Stimulus Package Could Make E-Medical Records A Reality
As much as $21 billion in the Senate version of the bill would go to health care IT.
In 2004, President George W. Bush set the goal of establishing e-health records for most Americans within a decade. Five years later, funding included in the economic stimulus package--as much as $21 billion in the Senate version of the bill--could make it happen.
Hitting the 2014 goal has been looking like a long shot, with the percentage of U.S. doctor offices adopting electronic records systems rising slowly and estimated to be in the single digits.
The biggest hurdle has been providing funds to help health care providers buy and implement these IT systems, which are expensive and difficult to deploy.
The money would make a "huge difference," says Erica Drazen, managing partner of emerging practices with CSC's Global Healthcare Sector. The Senate bill provides about $3 billion in grants, loans, and other programs to help health care providers buy IT systems. The bulk of the funding--about $18 billion--would give health care providers who use technology to improve patient care additional Medicare and Medicaid payments.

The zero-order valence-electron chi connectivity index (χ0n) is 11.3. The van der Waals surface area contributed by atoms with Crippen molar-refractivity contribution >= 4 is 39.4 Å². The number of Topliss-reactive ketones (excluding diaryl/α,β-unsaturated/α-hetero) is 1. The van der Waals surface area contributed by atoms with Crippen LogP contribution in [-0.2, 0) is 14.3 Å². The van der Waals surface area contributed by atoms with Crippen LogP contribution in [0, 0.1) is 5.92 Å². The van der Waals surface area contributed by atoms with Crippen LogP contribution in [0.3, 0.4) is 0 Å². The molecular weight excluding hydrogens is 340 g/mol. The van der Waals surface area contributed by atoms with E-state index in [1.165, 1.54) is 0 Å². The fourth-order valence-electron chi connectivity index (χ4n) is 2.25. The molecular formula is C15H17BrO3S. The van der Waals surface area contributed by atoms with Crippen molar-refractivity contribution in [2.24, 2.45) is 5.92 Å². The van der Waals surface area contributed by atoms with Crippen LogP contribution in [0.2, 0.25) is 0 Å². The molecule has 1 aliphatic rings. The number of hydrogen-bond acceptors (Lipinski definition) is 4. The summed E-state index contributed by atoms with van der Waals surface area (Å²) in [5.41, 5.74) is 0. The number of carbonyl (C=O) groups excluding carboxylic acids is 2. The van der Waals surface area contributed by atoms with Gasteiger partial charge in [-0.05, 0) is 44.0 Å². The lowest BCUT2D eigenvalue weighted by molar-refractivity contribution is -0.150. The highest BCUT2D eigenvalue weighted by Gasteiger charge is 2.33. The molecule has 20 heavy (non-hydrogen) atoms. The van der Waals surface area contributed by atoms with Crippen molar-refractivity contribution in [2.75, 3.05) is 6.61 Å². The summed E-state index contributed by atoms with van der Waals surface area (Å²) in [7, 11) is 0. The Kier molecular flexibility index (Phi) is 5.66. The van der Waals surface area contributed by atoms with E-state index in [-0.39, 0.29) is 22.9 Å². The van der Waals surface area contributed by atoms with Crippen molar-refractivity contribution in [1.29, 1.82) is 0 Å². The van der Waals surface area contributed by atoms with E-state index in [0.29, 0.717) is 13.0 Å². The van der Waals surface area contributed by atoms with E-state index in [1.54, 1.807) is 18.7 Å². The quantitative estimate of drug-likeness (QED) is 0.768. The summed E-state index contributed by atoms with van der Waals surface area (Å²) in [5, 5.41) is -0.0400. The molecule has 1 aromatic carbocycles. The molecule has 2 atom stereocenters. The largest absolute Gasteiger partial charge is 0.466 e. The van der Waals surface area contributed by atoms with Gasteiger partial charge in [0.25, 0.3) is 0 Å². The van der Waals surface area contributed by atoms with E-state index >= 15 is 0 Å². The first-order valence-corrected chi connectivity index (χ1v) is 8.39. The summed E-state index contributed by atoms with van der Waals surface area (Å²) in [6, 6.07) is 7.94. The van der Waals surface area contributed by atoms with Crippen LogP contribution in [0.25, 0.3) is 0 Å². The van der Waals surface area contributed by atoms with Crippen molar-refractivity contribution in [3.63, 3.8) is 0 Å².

In the first year of incentives, hospitals could receive up to $1.5 million, while doctors would qualify for about $40,000 over several years, says Drazen. "That's a lot for small doctor offices," she says.
The funds will bring about the action that's needed, says Sen. Sheldon Whitehouse, D-R.I., who spearheaded provisions in the bill related to funding resource centers to assist doctors in implementing e-medical records. "Talk is cheap," Whitehouse says. "You need to put your money where your mouth is."